Our friend offers me to do a walk in the hills, and we spend a hour in the steep streets with the tall walls, nice looking houses and great views to the valley. Back again, I make some pasta with a bean-sauce, which actually turns out surprisingly good, considering I didn't know the ingredients. Besides from the beans, I roasted two small onions, added three Smiling Cows, Italian herb mix, some pre-mix tomatoes sauce, some other spices and pepper and other stuff that looked good. Could have done with some fresh vegetables....
At three, I am so ready for adventure, but it seems like another afternoon in a gloomy room - and without internet! The maid have been here all day, and I get to pay her 500 Gourdes. She come twice a week, and do all the cleaning, the washing and the dishes. I could consider getting that at home. And now, she can buy - next to nothing at the supermarket: A small can of tuna in water and a little can of beans.

At five, I'm really restless, and head out for a walk in the neighbourhood. My plan was a stroll around the block, but after seeing the side alleys, I remain on the main road. I reach the bus station - where the small pick-ups are lined up along the road.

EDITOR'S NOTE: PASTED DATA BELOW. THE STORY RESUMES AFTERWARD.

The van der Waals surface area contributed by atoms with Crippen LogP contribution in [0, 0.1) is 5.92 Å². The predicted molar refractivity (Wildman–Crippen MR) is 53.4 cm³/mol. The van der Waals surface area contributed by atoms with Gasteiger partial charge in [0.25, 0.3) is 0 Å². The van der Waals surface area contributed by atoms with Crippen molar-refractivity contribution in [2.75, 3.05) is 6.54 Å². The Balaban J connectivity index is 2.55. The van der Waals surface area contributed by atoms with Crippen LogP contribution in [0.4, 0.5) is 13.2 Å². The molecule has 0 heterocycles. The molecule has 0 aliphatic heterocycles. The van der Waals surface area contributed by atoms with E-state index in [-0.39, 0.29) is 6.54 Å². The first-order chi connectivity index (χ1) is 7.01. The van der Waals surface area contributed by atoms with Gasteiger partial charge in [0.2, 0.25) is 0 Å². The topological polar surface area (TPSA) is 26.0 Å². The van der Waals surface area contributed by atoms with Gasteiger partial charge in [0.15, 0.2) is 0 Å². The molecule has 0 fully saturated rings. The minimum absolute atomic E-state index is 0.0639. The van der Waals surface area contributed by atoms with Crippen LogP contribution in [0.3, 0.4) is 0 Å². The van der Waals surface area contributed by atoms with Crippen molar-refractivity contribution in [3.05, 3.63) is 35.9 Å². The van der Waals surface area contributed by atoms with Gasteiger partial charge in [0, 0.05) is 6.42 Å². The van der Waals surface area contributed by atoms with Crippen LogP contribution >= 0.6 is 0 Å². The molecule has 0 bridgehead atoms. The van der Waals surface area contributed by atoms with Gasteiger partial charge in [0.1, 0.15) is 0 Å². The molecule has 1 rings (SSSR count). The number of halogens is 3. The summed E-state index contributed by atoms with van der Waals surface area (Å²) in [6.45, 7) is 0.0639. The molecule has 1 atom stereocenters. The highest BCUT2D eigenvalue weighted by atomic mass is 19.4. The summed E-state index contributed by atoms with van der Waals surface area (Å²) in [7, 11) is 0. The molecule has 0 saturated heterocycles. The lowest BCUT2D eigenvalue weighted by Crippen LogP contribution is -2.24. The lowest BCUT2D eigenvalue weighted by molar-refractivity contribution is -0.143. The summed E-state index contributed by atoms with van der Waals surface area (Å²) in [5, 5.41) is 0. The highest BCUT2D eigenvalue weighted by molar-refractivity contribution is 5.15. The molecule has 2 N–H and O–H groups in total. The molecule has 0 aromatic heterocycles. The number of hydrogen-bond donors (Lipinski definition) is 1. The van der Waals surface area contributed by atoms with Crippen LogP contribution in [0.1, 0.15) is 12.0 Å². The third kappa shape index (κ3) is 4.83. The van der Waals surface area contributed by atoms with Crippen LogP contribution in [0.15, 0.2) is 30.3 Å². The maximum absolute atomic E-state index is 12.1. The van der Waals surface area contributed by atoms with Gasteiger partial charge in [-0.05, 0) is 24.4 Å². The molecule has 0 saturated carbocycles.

A dry river runs under the road, and it is filled with trash. Hardly any organic, considering the amount of goats, pigs and dogs which are found here. Next to it is a barber shop, and I could do with a cooling army-cut - but I would have like to keep half my moustache. Accordantly to his wall, it should be 20 Gourdes, but I end up paying 130. Then again, US$ for a half hour haircut, which made him run the generator for the entire time, don't seem to expensive to me. I doubt he get to buy food where I do! He won't have to a small can of tuna - or anything else we bought.
It is getting rather dark before I find my home, but I find the atmosphere in the town quite friendly.
In the evening, I show my hosts some pictures from around the world. More Port au Prince
And even more.

Time to start on Diary 2 - and still Port au Prince, I'm afraid.